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Occipital Neuralgia

What is Occipital Neuralgia?

Web MD defines Occipital neuralgia is a condition in which the nerves that run from the top of the spinal cord up through the scalp, called the occipital nerves, are inflamed or injured. You might feel pain in the back of your head or the base of your skull.People can confuse it with a migraine or other types of headache, because the symptoms can be similar. But treatments for those conditions are very different, so it’s important to see your doctor to get the right diagnosis.

Dr. Moheimani treats occiptal neuralgia with PRP injections

Dr. Moheimani treats occiptal neuralgia with PRP injections

What are the symptoms of Occiptal Neuralgia? 

Occipital neuralgia can cause intense pain that feels like a sharp, jabbing, electric shock in the back of the head and neck. Other symptoms include:

  • Aching, burning, and throbbing pain that typically starts at the base of the head and goes to the scalp
  • Pain on one or both sides of the head
  • Pain behind the eye
  • Sensitivity to light
  • Tender scalp
  • Pain when you move your neck
  • Causes

What is the cause of occipital neuralgia? 

Occipital neuralgia happens when there’s pressure or irritation to your occipital nerves, maybe because of an injury, tight muscles that entrap the nerves, or inflammation. Many times, doctors can’t find a cause for it. Some medical conditions are linked to it, including:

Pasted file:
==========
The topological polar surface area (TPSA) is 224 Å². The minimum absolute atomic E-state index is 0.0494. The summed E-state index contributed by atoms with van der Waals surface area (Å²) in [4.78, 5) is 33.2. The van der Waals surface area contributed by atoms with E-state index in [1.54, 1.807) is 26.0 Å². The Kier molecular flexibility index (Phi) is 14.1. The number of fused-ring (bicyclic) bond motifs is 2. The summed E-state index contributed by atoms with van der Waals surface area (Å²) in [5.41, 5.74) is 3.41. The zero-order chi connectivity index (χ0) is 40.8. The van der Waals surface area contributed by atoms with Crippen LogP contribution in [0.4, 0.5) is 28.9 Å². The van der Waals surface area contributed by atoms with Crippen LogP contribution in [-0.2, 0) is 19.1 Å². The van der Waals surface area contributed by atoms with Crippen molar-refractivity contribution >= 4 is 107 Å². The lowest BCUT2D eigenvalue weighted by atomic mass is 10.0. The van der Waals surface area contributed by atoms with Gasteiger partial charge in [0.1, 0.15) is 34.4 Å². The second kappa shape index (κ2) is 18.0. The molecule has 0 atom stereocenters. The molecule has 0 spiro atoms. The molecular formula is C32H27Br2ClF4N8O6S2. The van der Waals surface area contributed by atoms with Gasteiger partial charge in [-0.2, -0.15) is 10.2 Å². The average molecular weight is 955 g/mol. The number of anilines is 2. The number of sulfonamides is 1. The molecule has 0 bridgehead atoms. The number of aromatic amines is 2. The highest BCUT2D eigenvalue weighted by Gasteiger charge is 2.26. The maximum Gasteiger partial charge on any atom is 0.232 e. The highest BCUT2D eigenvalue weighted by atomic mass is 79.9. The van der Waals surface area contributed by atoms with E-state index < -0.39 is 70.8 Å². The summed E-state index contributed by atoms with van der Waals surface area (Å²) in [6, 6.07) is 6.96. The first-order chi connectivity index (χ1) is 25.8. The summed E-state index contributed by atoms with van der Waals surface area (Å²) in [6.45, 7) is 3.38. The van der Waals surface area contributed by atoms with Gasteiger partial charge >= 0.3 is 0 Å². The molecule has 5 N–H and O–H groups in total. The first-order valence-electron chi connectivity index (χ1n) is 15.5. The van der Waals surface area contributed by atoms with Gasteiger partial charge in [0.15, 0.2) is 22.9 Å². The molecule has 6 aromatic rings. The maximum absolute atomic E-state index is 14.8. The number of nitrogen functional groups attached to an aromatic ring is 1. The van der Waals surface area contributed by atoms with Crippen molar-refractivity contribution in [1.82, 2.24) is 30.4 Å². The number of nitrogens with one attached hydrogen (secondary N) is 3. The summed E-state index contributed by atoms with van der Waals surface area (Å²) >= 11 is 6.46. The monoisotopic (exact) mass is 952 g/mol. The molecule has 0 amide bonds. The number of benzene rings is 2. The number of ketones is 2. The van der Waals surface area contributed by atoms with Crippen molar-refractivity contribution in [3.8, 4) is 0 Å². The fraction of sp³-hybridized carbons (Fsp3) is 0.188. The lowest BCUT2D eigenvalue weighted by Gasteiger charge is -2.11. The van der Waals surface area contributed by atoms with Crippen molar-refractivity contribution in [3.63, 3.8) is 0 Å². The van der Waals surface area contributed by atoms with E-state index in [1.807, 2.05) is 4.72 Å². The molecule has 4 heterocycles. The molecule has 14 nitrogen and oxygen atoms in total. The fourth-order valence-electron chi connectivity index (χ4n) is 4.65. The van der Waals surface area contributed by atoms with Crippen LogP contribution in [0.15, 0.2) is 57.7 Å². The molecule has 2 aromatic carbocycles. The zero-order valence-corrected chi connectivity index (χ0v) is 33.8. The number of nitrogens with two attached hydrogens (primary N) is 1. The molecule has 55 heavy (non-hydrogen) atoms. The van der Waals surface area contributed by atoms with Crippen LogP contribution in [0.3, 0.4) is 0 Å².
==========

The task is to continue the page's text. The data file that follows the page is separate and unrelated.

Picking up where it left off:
• Trauma to the back of the head
  • Neck tension or tight neck muscles
  • Osteoarthritis
  • Tumors in the neck
  • Cervical disc disease
  • Infection
  • Gout
  • Diabetes
  • Blood vessel inflammation

How is occipital neuralgia diagnosed and treated? 

Dr. Moheimani will ask you questions about your medical history and about any injuries you’ve had. During a physical exam he may press firmly around the back of your head to see if the pain can be reproduced. A shot to numb the nerve, called a nerve block, can be given to the area to see if it gives you relief. If it works, occipital neuralgia is likely the cause of the pain. You might also have blood tests or an MRI scan if your doctor thinks your case isn’t typical.

You have to get the right diagnosis to get the right treatment. For example, if you have occipital neuralgia and you get a prescription for migraine medication, you may not get relief. The first thing you’ll want to do is to relieve your pain. You can try to:

  • Apply heat to your neck.
  • Rest in a quiet room.
  • Massage tight and painful neck muscles.
  • Take over-the-counter anti-inflammatory drugs, like naproxen or ibuprofen.

If those don’t help, Dr. Moheimani may prescribe medications for you, including:

  • Prescription muscle relaxants
  • Antiseizure drugs, such as carbamazepine (Tegretol) and gabapentin(Neurontin)
  • Antidepressants
  • Nerve blocks and steroid shots. The nerve block that your doctor might do to diagnose your condition can be a short-term treatment, too. It may take two to three shots over several weeks to get control of your pain. It’s not uncommon for the problem to return at some point and to need another series of injections.
  • Platelet rich plasma injections to the area may not only provide relief but regenerate and repair the area.

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